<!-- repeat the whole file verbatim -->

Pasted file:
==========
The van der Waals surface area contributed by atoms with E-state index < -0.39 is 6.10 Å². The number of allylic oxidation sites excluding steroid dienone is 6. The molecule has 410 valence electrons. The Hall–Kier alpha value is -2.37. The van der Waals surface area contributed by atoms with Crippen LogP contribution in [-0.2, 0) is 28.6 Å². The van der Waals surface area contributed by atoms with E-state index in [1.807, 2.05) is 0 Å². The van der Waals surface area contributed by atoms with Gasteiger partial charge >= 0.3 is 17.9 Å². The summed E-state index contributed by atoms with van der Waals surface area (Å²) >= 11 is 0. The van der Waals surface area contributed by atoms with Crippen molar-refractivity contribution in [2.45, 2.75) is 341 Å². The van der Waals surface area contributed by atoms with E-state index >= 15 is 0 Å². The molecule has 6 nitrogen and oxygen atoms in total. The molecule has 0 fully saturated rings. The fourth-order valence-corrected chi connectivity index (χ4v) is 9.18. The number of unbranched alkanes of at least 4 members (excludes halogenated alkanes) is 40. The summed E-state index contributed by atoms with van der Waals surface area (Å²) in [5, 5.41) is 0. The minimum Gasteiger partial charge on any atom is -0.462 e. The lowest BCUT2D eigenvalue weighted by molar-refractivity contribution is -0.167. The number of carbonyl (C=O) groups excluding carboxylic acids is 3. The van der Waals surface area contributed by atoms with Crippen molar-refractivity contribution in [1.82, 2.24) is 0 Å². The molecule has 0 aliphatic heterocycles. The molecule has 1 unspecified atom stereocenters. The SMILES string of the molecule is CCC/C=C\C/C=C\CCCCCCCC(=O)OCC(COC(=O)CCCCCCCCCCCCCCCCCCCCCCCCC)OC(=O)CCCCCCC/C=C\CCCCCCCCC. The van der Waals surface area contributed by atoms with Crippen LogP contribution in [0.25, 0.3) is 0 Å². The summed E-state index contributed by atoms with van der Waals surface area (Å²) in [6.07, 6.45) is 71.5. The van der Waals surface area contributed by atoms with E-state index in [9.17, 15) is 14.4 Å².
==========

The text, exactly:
The van der Waals surface area contributed by atoms with E-state index < -0.39 is 6.10 Å². The number of allylic oxidation sites excluding steroid dienone is 6. The molecule has 410 valence electrons. The Hall–Kier alpha value is -2.37. The van der Waals surface area contributed by atoms with Crippen LogP contribution in [-0.2, 0) is 28.6 Å². The van der Waals surface area contributed by atoms with E-state index in [1.807, 2.05) is 0 Å². The van der Waals surface area contributed by atoms with Gasteiger partial charge >= 0.3 is 17.9 Å². The summed E-state index contributed by atoms with van der Waals surface area (Å²) >= 11 is 0. The van der Waals surface area contributed by atoms with Crippen molar-refractivity contribution in [2.45, 2.75) is 341 Å². The van der Waals surface area contributed by atoms with E-state index >= 15 is 0 Å². The molecule has 6 nitrogen and oxygen atoms in total. The molecule has 0 fully saturated rings. The fourth-order valence-corrected chi connectivity index (χ4v) is 9.18. The number of unbranched alkanes of at least 4 members (excludes halogenated alkanes) is 40. The summed E-state index contributed by atoms with van der Waals surface area (Å²) in [5, 5.41) is 0. The minimum Gasteiger partial charge on any atom is -0.462 e. The lowest BCUT2D eigenvalue weighted by molar-refractivity contribution is -0.167. The number of carbonyl (C=O) groups excluding carboxylic acids is 3. The van der Waals surface area contributed by atoms with Crippen molar-refractivity contribution in [1.82, 2.24) is 0 Å². The molecule has 0 aliphatic heterocycles. The molecule has 1 unspecified atom stereocenters. The SMILES string of the molecule is CCC/C=C\C/C=C\CCCCCCCC(=O)OCC(COC(=O)CCCCCCCCCCCCCCCCCCCCCCCCC)OC(=O)CCCCCCC/C=C\CCCCCCCCC. The van der Waals surface area contributed by atoms with Crippen LogP contribution in [0.25, 0.3) is 0 Å². The summed E-state index contributed by atoms with van der Waals surface area (Å²) in [6.07, 6.45) is 71.5. The van der Waals surface area contributed by atoms with E-state index in [9.17, 15) is 14.4 Å².